Iran drone attack - AM Ashfaque- Article thematic Image - February 2023

Share this article

Listen to this article

Three drones carrying explosives attacked a defence facility in the Iranian city of Isfhahan on Saturday night at around 1130pm. There have been conflicting reports on the damage caused. According to Iran’s official news agency IRNA, two of the three quadcopters carrying bomblets were destroyed, and there was minor damage to the building’s roof with no casualty. On the other hand, Western media reported a huge fire at the attack site. Footage of the downed quadcopters shown by the state-run TV suggests these to be commercially available systems. Incidentally, around the same time, a fire broke out in a refinery in the north-western part of the country.

Isfahan houses an air base, Nuclear Fuel and Research Centres, drone factory and missile production site. The Iranian Defence Ministry identified the target as a workshop without giving details.  Different media sources have, however, identified the target to be either a nuclear facility, a drone manufacturing factory or missile production centre.  Being inside a populated area, this is not likely to be a nuclear facility or a missile production facility.  Since the West, led by the US, is not happy with supply of Iranian drones to Russia, it is very probable that the target was a UAV manufacturing factory. Western mainstream media’s emphasis on the target being a nuclear facility seems an effort to convince their public of the legitimacy of the attack, as targeting a nuclear facility is more acceptable to masses. 

While earlier, the US and its allies, especially Quad-2 partners, were against Iran’s nuclear and missile programmes, now they are also not happy with its indigenous UAV capability, especially after these have been supplied to Russia for use against Ukraine.  Additionally, the strike was timed with US Secretary of State Antony J. Blinken’s visit to Israel.  Interestingly, CIA Director William J. Burns visited Israel just a week prior to the attacks. According to New York Times, the attacks were carried out by the Israeli intelligence agency Mossad. All these suggest US connivance and interests.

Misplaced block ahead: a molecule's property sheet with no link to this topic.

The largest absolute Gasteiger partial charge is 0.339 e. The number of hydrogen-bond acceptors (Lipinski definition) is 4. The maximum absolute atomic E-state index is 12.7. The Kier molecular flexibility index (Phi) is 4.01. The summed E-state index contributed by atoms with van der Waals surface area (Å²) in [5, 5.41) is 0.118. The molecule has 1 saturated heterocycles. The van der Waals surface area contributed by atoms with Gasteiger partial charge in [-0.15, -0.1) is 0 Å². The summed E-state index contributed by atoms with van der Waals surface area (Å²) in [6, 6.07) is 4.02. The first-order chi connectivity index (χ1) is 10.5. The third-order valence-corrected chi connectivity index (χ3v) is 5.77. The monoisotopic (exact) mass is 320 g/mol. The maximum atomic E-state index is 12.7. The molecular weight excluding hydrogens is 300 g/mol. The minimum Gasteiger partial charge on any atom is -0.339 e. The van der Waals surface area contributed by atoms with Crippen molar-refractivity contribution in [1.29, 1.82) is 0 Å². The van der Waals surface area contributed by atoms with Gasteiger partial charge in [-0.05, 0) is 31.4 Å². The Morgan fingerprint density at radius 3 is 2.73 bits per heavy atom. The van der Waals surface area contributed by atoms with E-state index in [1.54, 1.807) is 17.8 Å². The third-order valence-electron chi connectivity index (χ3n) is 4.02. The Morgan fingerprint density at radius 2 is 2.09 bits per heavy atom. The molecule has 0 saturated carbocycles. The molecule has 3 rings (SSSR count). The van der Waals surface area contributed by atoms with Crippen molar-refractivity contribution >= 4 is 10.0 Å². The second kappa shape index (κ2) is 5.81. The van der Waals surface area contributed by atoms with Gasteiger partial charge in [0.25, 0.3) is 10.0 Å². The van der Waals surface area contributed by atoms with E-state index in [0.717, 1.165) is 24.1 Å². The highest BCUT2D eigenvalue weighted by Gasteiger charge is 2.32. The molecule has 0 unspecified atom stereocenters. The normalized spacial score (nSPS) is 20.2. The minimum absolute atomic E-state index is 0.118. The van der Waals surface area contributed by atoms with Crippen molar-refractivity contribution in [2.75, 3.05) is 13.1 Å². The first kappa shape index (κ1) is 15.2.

US interests are not limited to damaging / delaying Iran’s nuclear programme or missile and UAV capability.  After her unceremonious exit, the US is also interested in retaining her distant control over Afghanistan.  Under US duress, the Taliban government has not been accepted by any country. Washington, in addition to monitoring Kabul, is also interested in retaining the capability of undertaking air operations in the country.  Additionally, to retain its global influence, the US is also continuing with its ‘China Containment Policy.’

These three Countries of Interest (CoI) require that the US maintain its monitoring as well as physical intervention capability. Monitoring necessitates intelligence gathering through electronic surveillance and human intelligence. In addition to satellites, these activities can be accomplished through UAVs and specially equipped aircraft. Washington’s objectives in the region, hence, require physical presence at a suitable location which can facilitate monitoring of all three countries with ease.  Pakistan, because of its location, becomes the most appropriate option.

At the moment, Pakistan is going through political turmoil and economic hardships and badly requires financial assistance. The International Monetary Fund’s help is essential to repay debts due in the coming months and get additional assistance to revive the economy. Given its clout, the US has the ability to use IMF for arm-twisting.